3. I remember a time when I wondered how our Mexican patients could be afraid of the police. Now I understand.

  4. 9:10 troll or bot?

  5. With the NSA/CIA/FBI allowed to reign free I reckon Mexico is the direction we are going as well. Think about it: this very comment and the IP-address is saved by our big brother.

    1. 1:26 if you are not a taliban, hezollah, jihadista, Al Qaeda or worse, un pinchi joto, no harm may happen to you, specially if you are not tryng to buy IEDS or pressure cookers or ICBMs, no harm will be done to you.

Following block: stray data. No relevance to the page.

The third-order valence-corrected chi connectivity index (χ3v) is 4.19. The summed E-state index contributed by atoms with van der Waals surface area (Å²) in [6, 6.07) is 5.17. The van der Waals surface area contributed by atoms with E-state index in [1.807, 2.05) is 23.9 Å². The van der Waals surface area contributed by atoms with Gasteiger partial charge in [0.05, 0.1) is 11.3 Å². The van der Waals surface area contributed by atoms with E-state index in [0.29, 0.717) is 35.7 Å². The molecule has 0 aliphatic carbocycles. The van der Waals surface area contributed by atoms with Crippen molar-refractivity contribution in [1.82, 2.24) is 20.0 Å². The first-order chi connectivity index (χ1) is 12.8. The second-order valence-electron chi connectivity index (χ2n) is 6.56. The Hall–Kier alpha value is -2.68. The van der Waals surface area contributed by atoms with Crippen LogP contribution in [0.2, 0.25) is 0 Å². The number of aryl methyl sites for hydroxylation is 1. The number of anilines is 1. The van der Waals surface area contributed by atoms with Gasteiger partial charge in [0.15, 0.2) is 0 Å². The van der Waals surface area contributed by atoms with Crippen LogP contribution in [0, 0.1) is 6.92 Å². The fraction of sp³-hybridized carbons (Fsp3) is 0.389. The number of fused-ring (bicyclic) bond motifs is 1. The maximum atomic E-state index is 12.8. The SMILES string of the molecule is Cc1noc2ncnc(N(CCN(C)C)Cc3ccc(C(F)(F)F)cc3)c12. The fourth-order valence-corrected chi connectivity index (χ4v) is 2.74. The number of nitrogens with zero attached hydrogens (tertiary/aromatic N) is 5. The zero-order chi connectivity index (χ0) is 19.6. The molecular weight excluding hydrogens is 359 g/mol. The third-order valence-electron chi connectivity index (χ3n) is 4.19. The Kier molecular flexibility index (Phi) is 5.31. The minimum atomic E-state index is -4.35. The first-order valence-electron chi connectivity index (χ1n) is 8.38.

2. @2:56 lol I agree with everything u just said. Media is the way ppl are being CONTROLLED just My opinion.Everywhere I go I see people stuck on there phones Or tablets and for the most part what people read THEY believe. Most journalists and news outlets don't really care about the truth and most civilians don't even care to question what they read or even care about the source of the information or the intentions of the source

  6. John McAfee internet security expert and selfmade billionaire wanted in Belize.for.murder, keeps traveling around the world trying to make a monetary killing again, schooling young disciples in his fine arts.
    --KaSperSkY the russian internet security titan is also being accused of being a russian tool unleashed on the unsuspecting american citizens, while US internet geniuses slept all night and all day.